Chris Salmon: The UK payments landscape

Remarks by Mr Chris Salmon, Executive Director for Banking Services and Chief Cashier of the Bank of England, at the C D Howe Institute Special Policy Conference "Canadian Payment Systems", Toronto, 4 November 2013.

I would like to thank Nicholas Constantine, Andrew Dent, Rosey Jeffery, Simon Rickenbach and Peter Williams for their comments and contributions.

Introduction

Today's conference provides an opportunity to review how the Canadian payments landscape could evolve. On the basis that there will be some relevant crossovers, perhaps the most helpful contribution I can make is to summarise some of the challenges we face in the United Kingdom. In line with this session's focus, I will cover the core sterling payments infrastructure, defined as the key wholesale and retail payment schemes that the Bank oversees, and focus on integrity, which is at the heart of a central bank's interest in payments.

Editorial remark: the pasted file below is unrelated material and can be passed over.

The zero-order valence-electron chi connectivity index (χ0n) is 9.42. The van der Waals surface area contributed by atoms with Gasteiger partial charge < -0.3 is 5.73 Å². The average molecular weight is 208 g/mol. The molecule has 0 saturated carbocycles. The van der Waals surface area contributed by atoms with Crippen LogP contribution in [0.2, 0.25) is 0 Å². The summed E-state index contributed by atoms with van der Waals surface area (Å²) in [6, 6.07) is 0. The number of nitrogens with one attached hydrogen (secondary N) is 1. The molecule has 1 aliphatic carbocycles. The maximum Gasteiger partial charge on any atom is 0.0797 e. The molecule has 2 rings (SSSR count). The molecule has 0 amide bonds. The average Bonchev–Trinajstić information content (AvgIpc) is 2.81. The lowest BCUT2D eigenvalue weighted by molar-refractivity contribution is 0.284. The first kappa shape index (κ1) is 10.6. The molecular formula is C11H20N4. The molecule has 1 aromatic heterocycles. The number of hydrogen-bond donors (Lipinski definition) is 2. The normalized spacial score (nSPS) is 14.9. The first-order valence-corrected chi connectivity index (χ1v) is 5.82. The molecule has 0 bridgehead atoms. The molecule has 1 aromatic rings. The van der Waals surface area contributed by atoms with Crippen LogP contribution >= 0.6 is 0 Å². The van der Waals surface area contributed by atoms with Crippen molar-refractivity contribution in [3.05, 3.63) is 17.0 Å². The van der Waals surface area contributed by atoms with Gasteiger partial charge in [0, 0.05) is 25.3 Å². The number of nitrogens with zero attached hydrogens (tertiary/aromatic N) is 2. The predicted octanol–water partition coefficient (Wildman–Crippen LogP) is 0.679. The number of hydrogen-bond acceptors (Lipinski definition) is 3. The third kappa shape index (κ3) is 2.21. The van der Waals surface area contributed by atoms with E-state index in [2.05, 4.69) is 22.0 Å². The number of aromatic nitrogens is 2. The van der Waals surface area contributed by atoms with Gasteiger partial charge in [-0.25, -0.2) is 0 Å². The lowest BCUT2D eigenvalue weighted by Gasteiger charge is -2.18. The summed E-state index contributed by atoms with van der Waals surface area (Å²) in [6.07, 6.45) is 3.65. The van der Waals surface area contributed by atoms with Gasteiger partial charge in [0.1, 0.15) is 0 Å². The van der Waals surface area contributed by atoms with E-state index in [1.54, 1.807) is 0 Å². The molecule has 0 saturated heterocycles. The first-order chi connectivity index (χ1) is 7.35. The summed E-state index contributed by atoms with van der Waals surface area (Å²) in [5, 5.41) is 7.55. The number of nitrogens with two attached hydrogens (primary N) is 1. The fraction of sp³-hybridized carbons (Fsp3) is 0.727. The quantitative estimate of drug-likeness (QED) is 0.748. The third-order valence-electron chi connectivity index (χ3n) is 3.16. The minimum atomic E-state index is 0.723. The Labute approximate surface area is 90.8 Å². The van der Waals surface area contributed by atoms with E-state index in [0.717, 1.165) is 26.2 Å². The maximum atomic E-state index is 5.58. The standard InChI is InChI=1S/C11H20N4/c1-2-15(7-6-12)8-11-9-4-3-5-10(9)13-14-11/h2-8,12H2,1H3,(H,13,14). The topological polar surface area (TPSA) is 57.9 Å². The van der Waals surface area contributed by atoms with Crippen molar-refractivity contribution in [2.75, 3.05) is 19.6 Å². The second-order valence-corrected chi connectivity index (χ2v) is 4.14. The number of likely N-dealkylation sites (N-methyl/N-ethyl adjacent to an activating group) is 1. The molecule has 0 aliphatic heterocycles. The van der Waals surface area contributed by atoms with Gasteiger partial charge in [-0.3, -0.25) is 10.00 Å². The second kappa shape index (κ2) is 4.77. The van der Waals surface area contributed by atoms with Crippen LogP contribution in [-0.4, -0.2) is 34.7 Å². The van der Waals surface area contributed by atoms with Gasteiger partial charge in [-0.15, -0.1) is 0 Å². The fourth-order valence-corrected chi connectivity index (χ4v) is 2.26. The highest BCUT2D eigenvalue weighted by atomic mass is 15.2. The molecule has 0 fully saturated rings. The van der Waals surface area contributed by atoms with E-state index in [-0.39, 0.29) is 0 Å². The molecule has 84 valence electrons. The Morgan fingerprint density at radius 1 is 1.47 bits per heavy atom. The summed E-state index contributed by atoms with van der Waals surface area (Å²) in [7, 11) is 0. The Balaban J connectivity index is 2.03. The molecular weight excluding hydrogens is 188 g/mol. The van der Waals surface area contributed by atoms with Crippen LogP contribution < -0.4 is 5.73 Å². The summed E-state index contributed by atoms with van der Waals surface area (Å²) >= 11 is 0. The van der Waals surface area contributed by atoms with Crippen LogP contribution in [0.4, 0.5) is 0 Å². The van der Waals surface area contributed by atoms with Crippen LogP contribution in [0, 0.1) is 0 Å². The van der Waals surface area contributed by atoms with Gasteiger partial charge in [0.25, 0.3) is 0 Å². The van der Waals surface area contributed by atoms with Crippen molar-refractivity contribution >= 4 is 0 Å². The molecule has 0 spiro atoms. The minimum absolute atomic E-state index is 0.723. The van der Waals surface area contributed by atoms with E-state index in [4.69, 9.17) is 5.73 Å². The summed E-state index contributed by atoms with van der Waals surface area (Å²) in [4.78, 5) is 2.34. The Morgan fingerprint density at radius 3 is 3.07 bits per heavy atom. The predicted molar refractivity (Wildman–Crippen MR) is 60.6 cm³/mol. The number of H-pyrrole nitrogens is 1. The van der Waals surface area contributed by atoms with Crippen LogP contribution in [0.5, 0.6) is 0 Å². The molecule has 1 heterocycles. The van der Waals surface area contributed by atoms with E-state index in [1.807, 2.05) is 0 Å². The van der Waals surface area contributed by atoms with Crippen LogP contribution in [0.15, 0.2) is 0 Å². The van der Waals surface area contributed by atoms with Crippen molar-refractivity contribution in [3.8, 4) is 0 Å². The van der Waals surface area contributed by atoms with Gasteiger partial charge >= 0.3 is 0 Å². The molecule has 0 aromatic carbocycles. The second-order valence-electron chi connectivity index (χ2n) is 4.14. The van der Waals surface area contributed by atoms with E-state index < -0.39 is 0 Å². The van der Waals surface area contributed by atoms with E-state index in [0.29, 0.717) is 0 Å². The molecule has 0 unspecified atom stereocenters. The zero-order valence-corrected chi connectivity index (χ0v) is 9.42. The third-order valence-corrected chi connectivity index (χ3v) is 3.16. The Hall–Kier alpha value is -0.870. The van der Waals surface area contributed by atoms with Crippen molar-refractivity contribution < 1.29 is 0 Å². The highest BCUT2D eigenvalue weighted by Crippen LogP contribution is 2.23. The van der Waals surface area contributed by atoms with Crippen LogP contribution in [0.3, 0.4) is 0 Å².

As a precursor it may be helpful to give a brief overview of the current set-up of the UK's payments landscape. The Bank of England operates the UK's real time gross settlement infrastructure, RTGS. CHAPS, our high value payment system, has settled on a real time gross basis since 1996, and CREST, our securities settlement system, since 2001. They settle in central bank money across accounts their members hold in RTGS. While high value payment systems (HVPS) in many countries are owned and operated by the central bank, CHAPS is run by "CHAPS Co," a non-profit-making, private company owned by its members. Its role includes setting system rules, monitoring compliance and administrating membership. The Bank of England was given statutory oversight responsibilities in the Banking Act of 2009 and CHAPS Co are formally overseen on this basis. To reiterate, in the UK, although the Bank of England owns and runs the RTGS infrastructure, CHAPS Co is responsible for the provision of CHAPS. There is a parallel with Canada here, where the HVPS ("LVTS") is managed by the Canadian Payments Association (CPA) instead of the Bank of Canada. This parallel is limited though as the CPA both manages and also runs the infrastructure behind LVTS.